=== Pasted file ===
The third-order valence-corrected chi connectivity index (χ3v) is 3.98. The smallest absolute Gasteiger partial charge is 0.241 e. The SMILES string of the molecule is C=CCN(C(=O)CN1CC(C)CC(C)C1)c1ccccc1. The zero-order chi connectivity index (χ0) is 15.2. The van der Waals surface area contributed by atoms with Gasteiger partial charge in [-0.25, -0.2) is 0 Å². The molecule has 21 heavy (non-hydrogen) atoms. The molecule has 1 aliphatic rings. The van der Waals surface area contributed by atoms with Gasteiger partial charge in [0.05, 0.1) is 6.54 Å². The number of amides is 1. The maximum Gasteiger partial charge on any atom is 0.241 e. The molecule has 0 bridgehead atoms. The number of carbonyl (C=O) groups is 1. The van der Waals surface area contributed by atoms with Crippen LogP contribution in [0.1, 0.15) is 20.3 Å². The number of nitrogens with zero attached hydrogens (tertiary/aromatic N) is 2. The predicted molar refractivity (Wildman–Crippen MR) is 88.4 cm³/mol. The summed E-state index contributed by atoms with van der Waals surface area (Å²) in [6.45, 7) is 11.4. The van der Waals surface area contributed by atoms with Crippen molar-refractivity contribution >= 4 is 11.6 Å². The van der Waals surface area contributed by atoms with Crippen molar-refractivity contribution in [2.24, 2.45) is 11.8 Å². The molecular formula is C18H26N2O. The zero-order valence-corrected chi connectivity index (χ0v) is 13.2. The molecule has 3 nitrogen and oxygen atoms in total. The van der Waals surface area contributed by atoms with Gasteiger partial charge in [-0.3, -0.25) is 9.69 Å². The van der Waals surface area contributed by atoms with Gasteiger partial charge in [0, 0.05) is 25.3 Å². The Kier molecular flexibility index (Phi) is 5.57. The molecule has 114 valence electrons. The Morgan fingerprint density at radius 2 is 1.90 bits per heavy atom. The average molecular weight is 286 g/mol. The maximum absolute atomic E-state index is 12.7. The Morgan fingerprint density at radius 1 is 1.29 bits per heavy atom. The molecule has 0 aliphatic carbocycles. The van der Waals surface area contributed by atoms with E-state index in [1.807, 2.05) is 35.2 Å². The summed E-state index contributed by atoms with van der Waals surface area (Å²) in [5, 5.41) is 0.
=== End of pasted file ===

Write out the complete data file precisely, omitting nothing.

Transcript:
The third-order valence-corrected chi connectivity index (χ3v) is 3.98. The smallest absolute Gasteiger partial charge is 0.241 e. The SMILES string of the molecule is C=CCN(C(=O)CN1CC(C)CC(C)C1)c1ccccc1. The zero-order chi connectivity index (χ0) is 15.2. The van der Waals surface area contributed by atoms with Gasteiger partial charge in [-0.25, -0.2) is 0 Å². The molecule has 21 heavy (non-hydrogen) atoms. The molecule has 1 aliphatic rings. The van der Waals surface area contributed by atoms with Gasteiger partial charge in [0.05, 0.1) is 6.54 Å². The number of amides is 1. The maximum Gasteiger partial charge on any atom is 0.241 e. The molecule has 0 bridgehead atoms. The number of carbonyl (C=O) groups is 1. The van der Waals surface area contributed by atoms with Crippen LogP contribution in [0.1, 0.15) is 20.3 Å². The number of nitrogens with zero attached hydrogens (tertiary/aromatic N) is 2. The predicted molar refractivity (Wildman–Crippen MR) is 88.4 cm³/mol. The summed E-state index contributed by atoms with van der Waals surface area (Å²) in [6.45, 7) is 11.4. The van der Waals surface area contributed by atoms with Crippen molar-refractivity contribution >= 4 is 11.6 Å². The van der Waals surface area contributed by atoms with Crippen molar-refractivity contribution in [2.24, 2.45) is 11.8 Å². The molecular formula is C18H26N2O. The zero-order valence-corrected chi connectivity index (χ0v) is 13.2. The molecule has 3 nitrogen and oxygen atoms in total. The van der Waals surface area contributed by atoms with Gasteiger partial charge in [-0.3, -0.25) is 9.69 Å². The van der Waals surface area contributed by atoms with Gasteiger partial charge in [0, 0.05) is 25.3 Å². The Kier molecular flexibility index (Phi) is 5.57. The molecule has 114 valence electrons. The Morgan fingerprint density at radius 2 is 1.90 bits per heavy atom. The average molecular weight is 286 g/mol. The maximum absolute atomic E-state index is 12.7. The Morgan fingerprint density at radius 1 is 1.29 bits per heavy atom. The molecule has 0 aliphatic carbocycles. The van der Waals surface area contributed by atoms with E-state index in [1.807, 2.05) is 35.2 Å². The summed E-state index contributed by atoms with van der Waals surface area (Å²) in [5, 5.41) is 0.